Portland already has a well-established reputation as ‘beervana’ for its microbreweries, foodie paradise for its restaurants and a coffee culture for its many roasters and coffeehouses. Now, Oregon is fast establishing a reputation as a world class wine producing region. This was reflected in a recent shipment through the Port of Portland.
Oregon’s largest ever export shipment of wine left through Terminal 6 in mid-February, according to the Wine Julia blog. Bound for South Korea were 2,200 cases of Oregon Pinot Noir and Pinot Gris from four local wineries – Domaine Drouhin, Lange Estate Winery, Union Wine Company and Willakenzie Estate. This totaled about 27,000 bottles, filling two 40-foot containers.
The story doesn’t end there. Oregon is ranked fourth in the nation for agricultural production of wine grapes, with the most harvested in Yamhill, Polk, Umatilla, Jackson and Washington counties. According to the National Agricultural Statistics Service, Oregon wine grape production rose 33 percent in 2011, to a record high 41,500 tons on 17,500 harvested acres.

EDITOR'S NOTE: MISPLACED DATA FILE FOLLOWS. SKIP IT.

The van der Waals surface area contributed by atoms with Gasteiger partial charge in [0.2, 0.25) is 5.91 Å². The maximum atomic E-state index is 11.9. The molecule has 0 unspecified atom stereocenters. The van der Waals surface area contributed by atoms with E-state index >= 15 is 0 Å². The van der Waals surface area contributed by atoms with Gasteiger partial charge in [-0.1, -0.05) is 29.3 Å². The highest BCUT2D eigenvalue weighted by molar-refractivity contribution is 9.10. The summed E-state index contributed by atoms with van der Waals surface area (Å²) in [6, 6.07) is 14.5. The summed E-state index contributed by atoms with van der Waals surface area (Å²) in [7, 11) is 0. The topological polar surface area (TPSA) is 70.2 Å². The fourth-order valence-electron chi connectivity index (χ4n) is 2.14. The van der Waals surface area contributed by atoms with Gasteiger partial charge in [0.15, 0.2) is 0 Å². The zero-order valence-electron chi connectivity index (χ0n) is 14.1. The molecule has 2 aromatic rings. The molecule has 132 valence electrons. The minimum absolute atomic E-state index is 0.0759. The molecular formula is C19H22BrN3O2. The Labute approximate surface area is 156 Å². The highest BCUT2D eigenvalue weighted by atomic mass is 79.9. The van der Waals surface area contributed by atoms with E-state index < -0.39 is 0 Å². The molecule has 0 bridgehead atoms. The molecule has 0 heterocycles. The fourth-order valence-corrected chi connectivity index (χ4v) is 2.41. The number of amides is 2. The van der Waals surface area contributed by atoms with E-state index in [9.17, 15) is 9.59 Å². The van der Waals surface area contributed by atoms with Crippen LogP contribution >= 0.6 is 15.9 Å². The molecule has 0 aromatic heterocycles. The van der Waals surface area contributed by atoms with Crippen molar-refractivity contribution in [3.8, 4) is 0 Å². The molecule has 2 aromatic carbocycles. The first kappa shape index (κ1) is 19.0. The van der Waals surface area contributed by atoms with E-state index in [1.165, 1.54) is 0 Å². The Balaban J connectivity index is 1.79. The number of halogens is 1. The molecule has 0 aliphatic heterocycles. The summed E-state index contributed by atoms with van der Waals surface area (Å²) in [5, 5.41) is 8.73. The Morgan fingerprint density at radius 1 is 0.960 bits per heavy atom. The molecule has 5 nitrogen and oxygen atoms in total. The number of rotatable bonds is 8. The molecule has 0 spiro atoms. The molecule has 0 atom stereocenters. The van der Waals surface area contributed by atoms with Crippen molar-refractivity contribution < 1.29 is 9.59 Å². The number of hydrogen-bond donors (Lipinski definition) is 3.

It would appear that the growth trend will continue, as the state’s wine industry has outpaced the economy over the past two decades. Nationally, wine exports have grown over the past three consecutive years to more than 112 million cases and $1.4 billion in revenue.
As a rapidly growing middle class in Asian markets develops a taste for Oregon wines, the state is poised to benefit greatly through exports. In 2010, Full Glass Research estimated that over $2.7 billion in economic activity and 13,518 jobs in Oregon are related directly or indirectly to wine. Like grapes on the vine, those numbers are poised to grow.